graphic sourced from pixabay
One of the most helpful strategies I’ve found for teaching students spelling is Jolly Phonics. I was given this resource by my sponsor teacher and learned about it more online here. In Jolly Phonics, students learn how to sound out letters accompanied by actions to help them remember. Not only does Jolly Phonics help with reading but it also helps with writing because students remember the actions to help them spell out words.
My sponsor teacher uses it in her class and the K/1 students have the alphabet sounds and song memorized. They use the phonics when they do writing prompts and it has proven to be a great resource. I plan on using Jolly Phonics when I am with my class and I would recommend this to my colleagues.
How do we make it grow?
My professional development has focused on broadening my knowledge on the effects of children spending less time in nature and the health concerns that stem from this disconnect. Also, how we can mitigate this disconnect between today’s youth and nature in order to foster a need in children to protect what they have left of the natural world. With the resent explosion of smartphones, social media and computer based technology, people in general have begun to spend a lot less time in the “real world” and a lot more time in a “digital one”. If we can engage children in nature we can make sure that their generation will be healthier physically and mentally and act as environmental stewards.
Thanks for reading. My inquiry project is on Child Development. I want to become more familiar with the stages of cognitive development and how children learn in each of these stages in each subject.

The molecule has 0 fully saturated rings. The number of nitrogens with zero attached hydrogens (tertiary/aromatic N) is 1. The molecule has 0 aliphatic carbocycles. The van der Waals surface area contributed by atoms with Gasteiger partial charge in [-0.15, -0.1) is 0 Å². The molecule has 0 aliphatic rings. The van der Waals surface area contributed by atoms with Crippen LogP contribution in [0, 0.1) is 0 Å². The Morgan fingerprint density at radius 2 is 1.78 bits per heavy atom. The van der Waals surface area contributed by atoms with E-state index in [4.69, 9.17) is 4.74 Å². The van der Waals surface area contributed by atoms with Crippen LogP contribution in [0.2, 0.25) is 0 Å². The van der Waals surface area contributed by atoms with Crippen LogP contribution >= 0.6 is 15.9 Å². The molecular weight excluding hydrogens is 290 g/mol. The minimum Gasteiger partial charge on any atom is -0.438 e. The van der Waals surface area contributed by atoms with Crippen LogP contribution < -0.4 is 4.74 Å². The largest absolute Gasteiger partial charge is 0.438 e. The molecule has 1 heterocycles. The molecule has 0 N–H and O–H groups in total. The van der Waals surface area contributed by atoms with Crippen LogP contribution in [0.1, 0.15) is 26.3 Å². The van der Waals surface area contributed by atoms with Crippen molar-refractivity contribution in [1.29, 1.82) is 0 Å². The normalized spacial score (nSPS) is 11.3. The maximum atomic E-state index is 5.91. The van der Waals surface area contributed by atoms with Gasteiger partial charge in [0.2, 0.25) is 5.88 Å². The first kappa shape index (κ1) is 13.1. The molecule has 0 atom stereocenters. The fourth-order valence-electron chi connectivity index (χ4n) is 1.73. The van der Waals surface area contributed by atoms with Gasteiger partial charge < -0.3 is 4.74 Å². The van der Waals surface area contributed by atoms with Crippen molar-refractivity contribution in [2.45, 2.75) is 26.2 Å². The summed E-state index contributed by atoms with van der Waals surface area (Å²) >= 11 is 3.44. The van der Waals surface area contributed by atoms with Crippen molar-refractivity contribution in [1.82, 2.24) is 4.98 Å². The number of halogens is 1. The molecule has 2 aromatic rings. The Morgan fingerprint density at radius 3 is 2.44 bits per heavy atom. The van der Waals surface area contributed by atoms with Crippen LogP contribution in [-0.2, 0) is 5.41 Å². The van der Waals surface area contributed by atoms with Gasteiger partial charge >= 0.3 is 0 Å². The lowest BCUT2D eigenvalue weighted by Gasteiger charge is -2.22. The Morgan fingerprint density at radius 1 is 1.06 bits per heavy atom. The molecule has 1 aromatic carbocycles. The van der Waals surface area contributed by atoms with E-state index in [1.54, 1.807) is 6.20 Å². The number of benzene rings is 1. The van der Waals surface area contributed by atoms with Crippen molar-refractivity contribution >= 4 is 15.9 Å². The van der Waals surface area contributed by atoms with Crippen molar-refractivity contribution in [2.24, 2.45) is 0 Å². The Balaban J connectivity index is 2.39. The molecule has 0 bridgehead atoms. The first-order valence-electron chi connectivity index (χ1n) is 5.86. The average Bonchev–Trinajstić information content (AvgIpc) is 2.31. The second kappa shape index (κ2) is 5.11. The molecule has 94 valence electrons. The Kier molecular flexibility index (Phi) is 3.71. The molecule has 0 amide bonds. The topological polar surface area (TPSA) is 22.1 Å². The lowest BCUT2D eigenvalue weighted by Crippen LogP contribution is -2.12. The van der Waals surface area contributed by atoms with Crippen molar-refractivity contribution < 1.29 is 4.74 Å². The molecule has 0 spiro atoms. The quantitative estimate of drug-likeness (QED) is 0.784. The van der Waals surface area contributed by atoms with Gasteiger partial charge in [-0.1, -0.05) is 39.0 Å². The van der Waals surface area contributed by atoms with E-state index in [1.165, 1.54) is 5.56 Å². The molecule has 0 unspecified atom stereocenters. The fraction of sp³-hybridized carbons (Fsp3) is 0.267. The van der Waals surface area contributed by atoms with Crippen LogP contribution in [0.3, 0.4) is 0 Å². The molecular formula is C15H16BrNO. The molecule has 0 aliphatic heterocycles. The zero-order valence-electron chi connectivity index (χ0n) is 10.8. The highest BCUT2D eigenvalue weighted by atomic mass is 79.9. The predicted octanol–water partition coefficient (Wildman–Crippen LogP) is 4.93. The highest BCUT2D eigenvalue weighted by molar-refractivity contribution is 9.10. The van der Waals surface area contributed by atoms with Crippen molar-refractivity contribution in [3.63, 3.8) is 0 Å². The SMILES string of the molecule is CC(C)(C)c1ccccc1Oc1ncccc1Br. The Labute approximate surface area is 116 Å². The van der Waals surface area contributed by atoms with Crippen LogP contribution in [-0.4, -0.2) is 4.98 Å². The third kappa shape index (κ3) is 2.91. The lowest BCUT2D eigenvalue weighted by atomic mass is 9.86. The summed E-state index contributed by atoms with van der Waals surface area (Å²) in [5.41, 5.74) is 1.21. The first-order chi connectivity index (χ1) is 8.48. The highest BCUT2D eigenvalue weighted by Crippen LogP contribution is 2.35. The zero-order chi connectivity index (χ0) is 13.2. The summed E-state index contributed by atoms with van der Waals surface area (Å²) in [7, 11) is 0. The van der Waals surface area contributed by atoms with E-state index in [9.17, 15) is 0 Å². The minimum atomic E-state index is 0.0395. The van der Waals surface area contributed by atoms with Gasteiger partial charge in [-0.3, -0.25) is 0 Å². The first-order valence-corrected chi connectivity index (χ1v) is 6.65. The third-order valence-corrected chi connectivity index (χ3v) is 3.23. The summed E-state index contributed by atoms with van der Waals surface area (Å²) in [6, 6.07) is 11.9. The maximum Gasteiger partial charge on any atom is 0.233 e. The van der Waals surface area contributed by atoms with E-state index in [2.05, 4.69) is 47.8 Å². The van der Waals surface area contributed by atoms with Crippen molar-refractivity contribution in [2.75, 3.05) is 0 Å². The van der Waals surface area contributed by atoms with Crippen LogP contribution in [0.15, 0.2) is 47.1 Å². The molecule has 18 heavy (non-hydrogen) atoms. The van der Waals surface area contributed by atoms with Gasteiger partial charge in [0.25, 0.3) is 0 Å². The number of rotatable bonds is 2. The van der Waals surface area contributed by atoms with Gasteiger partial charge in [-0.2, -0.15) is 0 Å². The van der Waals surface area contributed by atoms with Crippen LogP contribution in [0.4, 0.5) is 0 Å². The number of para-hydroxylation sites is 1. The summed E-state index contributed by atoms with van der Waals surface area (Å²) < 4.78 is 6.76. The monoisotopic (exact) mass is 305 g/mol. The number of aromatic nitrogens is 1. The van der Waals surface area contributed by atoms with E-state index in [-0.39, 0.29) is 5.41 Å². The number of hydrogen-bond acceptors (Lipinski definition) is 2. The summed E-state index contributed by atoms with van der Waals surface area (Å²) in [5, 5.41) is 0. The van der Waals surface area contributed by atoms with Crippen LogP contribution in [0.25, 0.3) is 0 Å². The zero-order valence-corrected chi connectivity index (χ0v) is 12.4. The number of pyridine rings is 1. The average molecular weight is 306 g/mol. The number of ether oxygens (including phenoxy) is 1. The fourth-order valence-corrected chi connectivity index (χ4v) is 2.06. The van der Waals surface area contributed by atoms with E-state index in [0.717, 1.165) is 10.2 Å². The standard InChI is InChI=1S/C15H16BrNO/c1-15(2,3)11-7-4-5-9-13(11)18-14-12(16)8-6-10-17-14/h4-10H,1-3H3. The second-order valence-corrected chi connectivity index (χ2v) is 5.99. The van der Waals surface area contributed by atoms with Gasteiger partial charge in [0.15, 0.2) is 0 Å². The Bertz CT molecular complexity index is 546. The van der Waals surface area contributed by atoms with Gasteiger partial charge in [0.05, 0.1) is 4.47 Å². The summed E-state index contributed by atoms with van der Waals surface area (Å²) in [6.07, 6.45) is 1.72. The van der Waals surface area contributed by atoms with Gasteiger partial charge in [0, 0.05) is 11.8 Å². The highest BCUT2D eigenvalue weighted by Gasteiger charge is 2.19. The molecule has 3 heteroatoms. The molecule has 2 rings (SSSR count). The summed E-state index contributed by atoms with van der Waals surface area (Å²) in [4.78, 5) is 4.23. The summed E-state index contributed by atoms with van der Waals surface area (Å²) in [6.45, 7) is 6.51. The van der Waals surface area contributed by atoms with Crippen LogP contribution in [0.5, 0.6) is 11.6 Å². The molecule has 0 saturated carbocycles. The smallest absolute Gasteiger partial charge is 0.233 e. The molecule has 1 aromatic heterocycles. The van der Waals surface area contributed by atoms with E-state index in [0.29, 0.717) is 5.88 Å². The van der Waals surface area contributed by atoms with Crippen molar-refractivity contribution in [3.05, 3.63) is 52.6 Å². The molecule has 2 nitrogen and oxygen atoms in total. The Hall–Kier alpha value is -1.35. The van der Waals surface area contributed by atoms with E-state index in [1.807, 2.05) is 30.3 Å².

To start, I wanted to learn what the actual definition of phonics is. I found that the Webster definition of phonics is “a method of teaching beginners to read and pronounce words by learning the phonetic value of letters, letter groups, and especially syllables.” The goal of phonics is to enable beginning readers to decode new written words by sounding them out, or, in phonics terms, blending the sound-spelling patterns (Wikipedia).
I chose to further my knowledge in the important topic of assessment. Assessment is an essential part of a student’s learning process where the teacher and student can gage insight into what and how the student is learning. I would like to explore various ways of assessing my students that allows them to have input and ownership into this process.
This article include 11 suggestions on how to make a classroom inquiry based. Some of the suggestions presented by the article can be adapted depending on your class. One component of inquiry-based lessons is critical thinking. Critical thinking can be challenging to teach and for students to do, so before applying this suggestions into your lessons/classroom I would suggest that you reflect about your classroom needs . The article can be found by clicking here.